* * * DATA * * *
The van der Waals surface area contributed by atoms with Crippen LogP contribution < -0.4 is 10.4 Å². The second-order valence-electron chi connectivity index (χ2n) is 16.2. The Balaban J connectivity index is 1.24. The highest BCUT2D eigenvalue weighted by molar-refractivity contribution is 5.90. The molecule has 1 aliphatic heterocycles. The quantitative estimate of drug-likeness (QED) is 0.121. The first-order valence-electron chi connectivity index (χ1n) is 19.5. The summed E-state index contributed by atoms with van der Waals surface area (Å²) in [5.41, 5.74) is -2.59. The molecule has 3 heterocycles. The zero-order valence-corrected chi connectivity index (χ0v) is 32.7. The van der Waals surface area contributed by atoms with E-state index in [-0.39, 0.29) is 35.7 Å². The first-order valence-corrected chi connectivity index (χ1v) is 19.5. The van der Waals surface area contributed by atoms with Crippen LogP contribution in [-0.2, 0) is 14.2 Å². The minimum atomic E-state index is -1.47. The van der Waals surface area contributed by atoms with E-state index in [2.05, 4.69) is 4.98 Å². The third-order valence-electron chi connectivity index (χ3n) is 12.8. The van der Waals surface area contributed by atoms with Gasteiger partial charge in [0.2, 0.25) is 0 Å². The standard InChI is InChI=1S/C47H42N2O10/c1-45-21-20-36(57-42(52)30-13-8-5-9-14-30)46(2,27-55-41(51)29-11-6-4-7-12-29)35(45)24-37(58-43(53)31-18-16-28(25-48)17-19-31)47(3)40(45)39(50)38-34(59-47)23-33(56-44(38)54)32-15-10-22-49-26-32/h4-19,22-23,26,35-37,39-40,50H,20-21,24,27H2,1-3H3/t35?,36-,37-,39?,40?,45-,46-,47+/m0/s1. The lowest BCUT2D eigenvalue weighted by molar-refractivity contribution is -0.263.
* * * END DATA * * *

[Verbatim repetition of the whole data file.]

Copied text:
The van der Waals surface area contributed by atoms with Crippen LogP contribution < -0.4 is 10.4 Å². The second-order valence-electron chi connectivity index (χ2n) is 16.2. The Balaban J connectivity index is 1.24. The highest BCUT2D eigenvalue weighted by molar-refractivity contribution is 5.90. The molecule has 1 aliphatic heterocycles. The quantitative estimate of drug-likeness (QED) is 0.121. The first-order valence-electron chi connectivity index (χ1n) is 19.5. The summed E-state index contributed by atoms with van der Waals surface area (Å²) in [5.41, 5.74) is -2.59. The molecule has 3 heterocycles. The zero-order valence-corrected chi connectivity index (χ0v) is 32.7. The van der Waals surface area contributed by atoms with E-state index in [-0.39, 0.29) is 35.7 Å². The first-order valence-corrected chi connectivity index (χ1v) is 19.5. The van der Waals surface area contributed by atoms with Crippen LogP contribution in [-0.2, 0) is 14.2 Å². The minimum atomic E-state index is -1.47. The van der Waals surface area contributed by atoms with E-state index in [2.05, 4.69) is 4.98 Å². The third-order valence-electron chi connectivity index (χ3n) is 12.8. The van der Waals surface area contributed by atoms with Gasteiger partial charge in [0.2, 0.25) is 0 Å². The standard InChI is InChI=1S/C47H42N2O10/c1-45-21-20-36(57-42(52)30-13-8-5-9-14-30)46(2,27-55-41(51)29-11-6-4-7-12-29)35(45)24-37(58-43(53)31-18-16-28(25-48)17-19-31)47(3)40(45)39(50)38-34(59-47)23-33(56-44(38)54)32-15-10-22-49-26-32/h4-19,22-23,26,35-37,39-40,50H,20-21,24,27H2,1-3H3/t35?,36-,37-,39?,40?,45-,46-,47+/m0/s1. The lowest BCUT2D eigenvalue weighted by molar-refractivity contribution is -0.263.